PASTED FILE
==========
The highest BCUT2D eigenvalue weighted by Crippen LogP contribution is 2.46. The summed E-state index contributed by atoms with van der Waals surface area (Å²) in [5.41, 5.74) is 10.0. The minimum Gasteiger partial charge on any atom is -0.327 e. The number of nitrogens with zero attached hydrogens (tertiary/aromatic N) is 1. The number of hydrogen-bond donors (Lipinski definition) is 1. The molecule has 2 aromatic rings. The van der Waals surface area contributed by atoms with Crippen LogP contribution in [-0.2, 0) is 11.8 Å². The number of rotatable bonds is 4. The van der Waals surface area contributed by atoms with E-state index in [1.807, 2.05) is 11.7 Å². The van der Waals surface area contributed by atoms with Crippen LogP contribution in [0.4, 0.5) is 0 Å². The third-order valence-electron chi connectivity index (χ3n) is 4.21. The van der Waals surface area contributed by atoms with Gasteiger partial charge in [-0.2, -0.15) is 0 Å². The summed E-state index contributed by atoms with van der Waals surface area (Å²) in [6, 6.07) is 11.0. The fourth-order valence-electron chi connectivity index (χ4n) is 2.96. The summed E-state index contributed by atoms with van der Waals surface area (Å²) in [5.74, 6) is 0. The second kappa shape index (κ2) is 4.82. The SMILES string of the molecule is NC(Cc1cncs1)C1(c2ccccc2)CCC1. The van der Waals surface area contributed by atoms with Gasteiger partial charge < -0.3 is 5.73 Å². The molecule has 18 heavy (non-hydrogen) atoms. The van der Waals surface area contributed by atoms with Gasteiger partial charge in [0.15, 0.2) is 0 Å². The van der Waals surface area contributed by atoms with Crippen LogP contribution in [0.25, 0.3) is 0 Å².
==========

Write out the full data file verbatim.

The highest BCUT2D eigenvalue weighted by Crippen LogP contribution is 2.46. The summed E-state index contributed by atoms with van der Waals surface area (Å²) in [5.41, 5.74) is 10.0. The minimum Gasteiger partial charge on any atom is -0.327 e. The number of nitrogens with zero attached hydrogens (tertiary/aromatic N) is 1. The number of hydrogen-bond donors (Lipinski definition) is 1. The molecule has 2 aromatic rings. The van der Waals surface area contributed by atoms with Crippen LogP contribution in [-0.2, 0) is 11.8 Å². The number of rotatable bonds is 4. The van der Waals surface area contributed by atoms with E-state index in [1.807, 2.05) is 11.7 Å². The van der Waals surface area contributed by atoms with Crippen LogP contribution in [0.4, 0.5) is 0 Å². The third-order valence-electron chi connectivity index (χ3n) is 4.21. The van der Waals surface area contributed by atoms with Gasteiger partial charge in [-0.2, -0.15) is 0 Å². The summed E-state index contributed by atoms with van der Waals surface area (Å²) in [6, 6.07) is 11.0. The fourth-order valence-electron chi connectivity index (χ4n) is 2.96. The summed E-state index contributed by atoms with van der Waals surface area (Å²) in [5.74, 6) is 0. The second kappa shape index (κ2) is 4.82. The SMILES string of the molecule is NC(Cc1cncs1)C1(c2ccccc2)CCC1. The van der Waals surface area contributed by atoms with Gasteiger partial charge < -0.3 is 5.73 Å². The molecule has 18 heavy (non-hydrogen) atoms. The van der Waals surface area contributed by atoms with Gasteiger partial charge in [0.15, 0.2) is 0 Å². The van der Waals surface area contributed by atoms with Crippen LogP contribution in [0.25, 0.3) is 0 Å².